StandardMinimum
AnalyteDeviationSlopeQuantitation Limit
HC(I)0.2290.81272.82%
HC(II)0.0910.81991.11%

I. Accuracy of the Validation Standards

Accuracy may be reported as percent recovery by the assay of the known amount of analyte in the validation standard. Six validation standards were prepared, with analyte concentrations ranging from 0.5 to 10% for HC(I) and 1.8 to 10.9% for HC(II). Octahydrate was allowed to vary from 0.5 to 10%.

Recovery data for the validation standards for hydroxycarbonate (I) and (II), respectively are:

Accuracy of Validation Standards
AnalyteActual Range, %% Recovery (all data)
HC(I)4.3-10.190.4 ± 9.0
HC(II)1.8-10.998.1 ± 6.4

J. System Suitability

To evaluate system suitability, results obtained when the XRPD tube intensity was significantly lowered were examined for accuracy. Lower intensities were achieved experimentally by lowering the accelerating voltage from 40 kV to 20 kV. This resulted in a 74% reduction in tube intensity. This sample was reliably predicted under these conditions (the average Rietveld % of HC(I) changed from 1.67% to 1.70% and the average Rietveld % of HC(II) changed from 3.13% to 3.17%). This therefore demonstrates system suitability.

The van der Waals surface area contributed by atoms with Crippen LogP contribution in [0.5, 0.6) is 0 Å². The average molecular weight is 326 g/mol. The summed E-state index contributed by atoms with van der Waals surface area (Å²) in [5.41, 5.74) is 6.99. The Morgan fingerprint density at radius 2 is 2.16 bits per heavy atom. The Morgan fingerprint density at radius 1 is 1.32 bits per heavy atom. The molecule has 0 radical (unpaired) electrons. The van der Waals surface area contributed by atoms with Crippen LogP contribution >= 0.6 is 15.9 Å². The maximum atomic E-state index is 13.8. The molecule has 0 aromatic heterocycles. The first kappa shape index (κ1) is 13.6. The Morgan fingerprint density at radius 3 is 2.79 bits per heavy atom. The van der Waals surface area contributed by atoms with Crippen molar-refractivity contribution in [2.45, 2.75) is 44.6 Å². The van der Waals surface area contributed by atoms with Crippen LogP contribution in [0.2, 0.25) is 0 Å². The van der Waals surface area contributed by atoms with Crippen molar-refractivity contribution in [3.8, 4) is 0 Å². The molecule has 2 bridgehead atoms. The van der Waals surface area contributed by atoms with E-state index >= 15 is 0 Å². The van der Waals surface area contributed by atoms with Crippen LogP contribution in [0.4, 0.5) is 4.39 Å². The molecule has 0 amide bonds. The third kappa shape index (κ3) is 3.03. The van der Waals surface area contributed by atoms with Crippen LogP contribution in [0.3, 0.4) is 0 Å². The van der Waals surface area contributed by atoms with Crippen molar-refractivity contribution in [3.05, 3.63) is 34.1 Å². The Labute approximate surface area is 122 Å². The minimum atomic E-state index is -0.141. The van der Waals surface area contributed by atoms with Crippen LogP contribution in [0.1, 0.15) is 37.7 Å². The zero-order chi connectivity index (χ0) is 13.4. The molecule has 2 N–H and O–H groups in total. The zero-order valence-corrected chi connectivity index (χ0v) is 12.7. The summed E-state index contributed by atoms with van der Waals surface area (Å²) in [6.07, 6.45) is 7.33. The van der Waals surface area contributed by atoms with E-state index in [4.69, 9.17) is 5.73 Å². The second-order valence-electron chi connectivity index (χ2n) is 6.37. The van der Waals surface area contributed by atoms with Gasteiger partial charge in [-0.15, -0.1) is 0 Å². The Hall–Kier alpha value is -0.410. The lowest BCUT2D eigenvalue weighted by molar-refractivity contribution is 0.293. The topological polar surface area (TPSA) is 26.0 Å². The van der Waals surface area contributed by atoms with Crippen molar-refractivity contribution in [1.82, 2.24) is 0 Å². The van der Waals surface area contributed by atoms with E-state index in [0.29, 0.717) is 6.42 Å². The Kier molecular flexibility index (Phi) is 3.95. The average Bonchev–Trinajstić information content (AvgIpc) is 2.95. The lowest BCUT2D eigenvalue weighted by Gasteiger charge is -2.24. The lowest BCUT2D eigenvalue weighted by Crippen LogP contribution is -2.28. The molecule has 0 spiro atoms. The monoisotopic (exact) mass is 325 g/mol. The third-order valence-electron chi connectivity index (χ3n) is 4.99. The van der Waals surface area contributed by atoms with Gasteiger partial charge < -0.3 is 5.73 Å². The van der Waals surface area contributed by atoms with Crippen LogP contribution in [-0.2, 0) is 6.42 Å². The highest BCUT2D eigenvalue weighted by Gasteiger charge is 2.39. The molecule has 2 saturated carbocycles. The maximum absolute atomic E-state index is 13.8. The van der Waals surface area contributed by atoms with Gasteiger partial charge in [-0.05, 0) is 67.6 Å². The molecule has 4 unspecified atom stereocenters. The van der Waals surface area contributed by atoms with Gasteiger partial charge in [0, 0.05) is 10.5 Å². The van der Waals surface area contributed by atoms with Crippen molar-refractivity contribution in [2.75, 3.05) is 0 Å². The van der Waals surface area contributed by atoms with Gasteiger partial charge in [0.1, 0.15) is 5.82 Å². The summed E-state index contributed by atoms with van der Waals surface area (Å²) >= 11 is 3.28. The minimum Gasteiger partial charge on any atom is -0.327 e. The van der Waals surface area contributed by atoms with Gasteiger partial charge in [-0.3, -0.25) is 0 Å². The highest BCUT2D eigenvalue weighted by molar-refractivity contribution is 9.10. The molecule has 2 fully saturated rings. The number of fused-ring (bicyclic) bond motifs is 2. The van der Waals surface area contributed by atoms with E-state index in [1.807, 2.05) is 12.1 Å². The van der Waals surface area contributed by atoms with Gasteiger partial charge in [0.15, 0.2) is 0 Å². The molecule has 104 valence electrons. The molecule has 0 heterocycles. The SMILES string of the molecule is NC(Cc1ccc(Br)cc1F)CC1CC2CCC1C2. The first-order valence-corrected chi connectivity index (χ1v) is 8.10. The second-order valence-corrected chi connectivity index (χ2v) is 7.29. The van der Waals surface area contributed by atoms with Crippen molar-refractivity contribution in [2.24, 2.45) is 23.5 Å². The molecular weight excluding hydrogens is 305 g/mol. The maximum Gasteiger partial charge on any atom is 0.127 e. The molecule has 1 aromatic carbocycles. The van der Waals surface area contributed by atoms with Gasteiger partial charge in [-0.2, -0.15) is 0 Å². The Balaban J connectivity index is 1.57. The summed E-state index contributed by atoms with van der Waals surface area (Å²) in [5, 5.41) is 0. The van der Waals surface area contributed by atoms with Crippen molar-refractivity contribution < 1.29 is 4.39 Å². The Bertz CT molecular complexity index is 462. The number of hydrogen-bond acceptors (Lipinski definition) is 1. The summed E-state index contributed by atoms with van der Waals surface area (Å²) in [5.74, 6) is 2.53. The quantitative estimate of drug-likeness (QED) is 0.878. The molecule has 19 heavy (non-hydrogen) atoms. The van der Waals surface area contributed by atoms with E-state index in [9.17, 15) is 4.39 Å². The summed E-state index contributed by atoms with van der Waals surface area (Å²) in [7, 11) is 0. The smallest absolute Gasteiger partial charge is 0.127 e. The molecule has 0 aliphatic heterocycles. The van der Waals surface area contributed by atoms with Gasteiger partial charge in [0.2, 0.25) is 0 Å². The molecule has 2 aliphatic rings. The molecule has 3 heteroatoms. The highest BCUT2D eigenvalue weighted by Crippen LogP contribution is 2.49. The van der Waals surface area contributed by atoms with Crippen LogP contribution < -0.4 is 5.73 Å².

K. Ruggedness

Two samples were analyzed by two different analysts, and one sample was further analyzed on two different instruments. No bias between the operators or instrument was observed. The results of % HC(I) and % HC(II) determinations are:

PredictedPredicted
SampleAnalystInstrument% HC(I)% HC(II)
1AX1.673.36
1AX1.513.31
1BX1.613.39
1BX1.593.27
2AX9.8711.27
2AX9.819.68
2BX10.1510.89
2BX10.0310.25
2BX9.469.26
2BY10.1010.29
2BY10.0310.31

L. Conclusion

This quantitative method is applicable for the determination of lanthanum hydroxycarbonate (I and II) in lanthanum carbonate tetrahydrate lanthanum carbonate samples. The method is preferred for samples containing at least 68% of La2(CO3)3 tetrahydrate. XRPD analysis can reliably determine lanthanum hydroxycarbonate (I and II) in lanthanum carbonate lanthanum carbonate as summarized below:

DetectionQuantitationUpper Analytical
AnalyteLimit (LOD)Limit (MQL)Limit
Hydroxycarbonate (I)0.55%2.82%30%
Hydroxycarbonate (II)0.29%1.11%31%

Example 6.4

XRD of Tablets Using Rietveld Analysis

This technique has been validated for lanthanum carbonate tablets as well as powders. The tablets can be represented as % weight of LHC/weight of ingoing lanthanum carbonate hydrate. Lanthanum hydroxycarbonate polymorph (I) and (II) limit of detection (LOD) and LOQ for the tablet by Rietveld analysis is provided as follows, with the number in parentheses corresponding to the equivalent percent of ingoing lanthanum carbonate hydrate.

Detection LimitQuantitation Limit
Analyte(LOD)(MQ L)
Hydroxycarbonate (I)0.65% (2.5%)1.8% (6.8%)
Hydroxycarbonate (II)0.23% (0.9%)2.0% (7.6%)

The present invention is not to be limited in scope by the specific embodiments described herein. Indeed, various modifications of the invention in addition to those described herein will be apparent to those skilled in the art from the foregoing description. Such modifications are intended to fall within the scope of the appended claims.

All references cited herein, including all patents, published patent applications, and published scientific articles and books, are incorporated by reference in their entireties for all purposes.